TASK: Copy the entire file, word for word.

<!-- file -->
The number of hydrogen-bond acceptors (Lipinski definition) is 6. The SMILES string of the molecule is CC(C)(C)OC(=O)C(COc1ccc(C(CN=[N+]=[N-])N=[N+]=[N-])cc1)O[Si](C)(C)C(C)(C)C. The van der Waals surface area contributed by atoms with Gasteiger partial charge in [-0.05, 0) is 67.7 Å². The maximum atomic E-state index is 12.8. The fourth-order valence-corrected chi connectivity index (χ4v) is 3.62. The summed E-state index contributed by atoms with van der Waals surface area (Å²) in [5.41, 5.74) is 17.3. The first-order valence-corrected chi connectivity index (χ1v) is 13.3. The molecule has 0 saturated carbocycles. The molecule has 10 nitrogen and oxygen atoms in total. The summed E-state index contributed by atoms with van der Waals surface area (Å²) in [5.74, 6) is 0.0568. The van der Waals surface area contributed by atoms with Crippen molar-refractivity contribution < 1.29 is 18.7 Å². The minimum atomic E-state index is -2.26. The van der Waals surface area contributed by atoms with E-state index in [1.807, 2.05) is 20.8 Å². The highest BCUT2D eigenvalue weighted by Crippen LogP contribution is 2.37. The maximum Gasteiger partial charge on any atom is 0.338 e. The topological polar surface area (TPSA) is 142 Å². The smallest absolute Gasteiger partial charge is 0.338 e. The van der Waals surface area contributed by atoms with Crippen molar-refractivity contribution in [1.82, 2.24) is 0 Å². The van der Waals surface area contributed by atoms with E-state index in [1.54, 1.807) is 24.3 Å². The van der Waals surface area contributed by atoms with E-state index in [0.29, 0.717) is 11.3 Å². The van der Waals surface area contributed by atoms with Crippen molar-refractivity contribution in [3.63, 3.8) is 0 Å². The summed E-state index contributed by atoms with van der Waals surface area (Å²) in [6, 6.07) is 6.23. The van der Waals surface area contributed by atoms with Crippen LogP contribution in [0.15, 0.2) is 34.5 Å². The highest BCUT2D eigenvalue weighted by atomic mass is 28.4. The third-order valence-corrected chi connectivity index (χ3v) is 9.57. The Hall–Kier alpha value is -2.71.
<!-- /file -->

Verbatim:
The number of hydrogen-bond acceptors (Lipinski definition) is 6. The SMILES string of the molecule is CC(C)(C)OC(=O)C(COc1ccc(C(CN=[N+]=[N-])N=[N+]=[N-])cc1)O[Si](C)(C)C(C)(C)C. The van der Waals surface area contributed by atoms with Gasteiger partial charge in [-0.05, 0) is 67.7 Å². The maximum atomic E-state index is 12.8. The fourth-order valence-corrected chi connectivity index (χ4v) is 3.62. The summed E-state index contributed by atoms with van der Waals surface area (Å²) in [5.41, 5.74) is 17.3. The first-order valence-corrected chi connectivity index (χ1v) is 13.3. The molecule has 0 saturated carbocycles. The molecule has 10 nitrogen and oxygen atoms in total. The summed E-state index contributed by atoms with van der Waals surface area (Å²) in [5.74, 6) is 0.0568. The van der Waals surface area contributed by atoms with Crippen molar-refractivity contribution < 1.29 is 18.7 Å². The minimum atomic E-state index is -2.26. The van der Waals surface area contributed by atoms with E-state index in [1.807, 2.05) is 20.8 Å². The highest BCUT2D eigenvalue weighted by Crippen LogP contribution is 2.37. The maximum Gasteiger partial charge on any atom is 0.338 e. The topological polar surface area (TPSA) is 142 Å². The smallest absolute Gasteiger partial charge is 0.338 e. The van der Waals surface area contributed by atoms with Crippen molar-refractivity contribution in [1.82, 2.24) is 0 Å². The van der Waals surface area contributed by atoms with E-state index in [1.54, 1.807) is 24.3 Å². The van der Waals surface area contributed by atoms with E-state index in [0.29, 0.717) is 11.3 Å². The van der Waals surface area contributed by atoms with Crippen molar-refractivity contribution in [3.63, 3.8) is 0 Å². The summed E-state index contributed by atoms with van der Waals surface area (Å²) in [6, 6.07) is 6.23. The van der Waals surface area contributed by atoms with Crippen LogP contribution in [0.15, 0.2) is 34.5 Å². The highest BCUT2D eigenvalue weighted by atomic mass is 28.4. The third-order valence-corrected chi connectivity index (χ3v) is 9.57. The Hall–Kier alpha value is -2.71.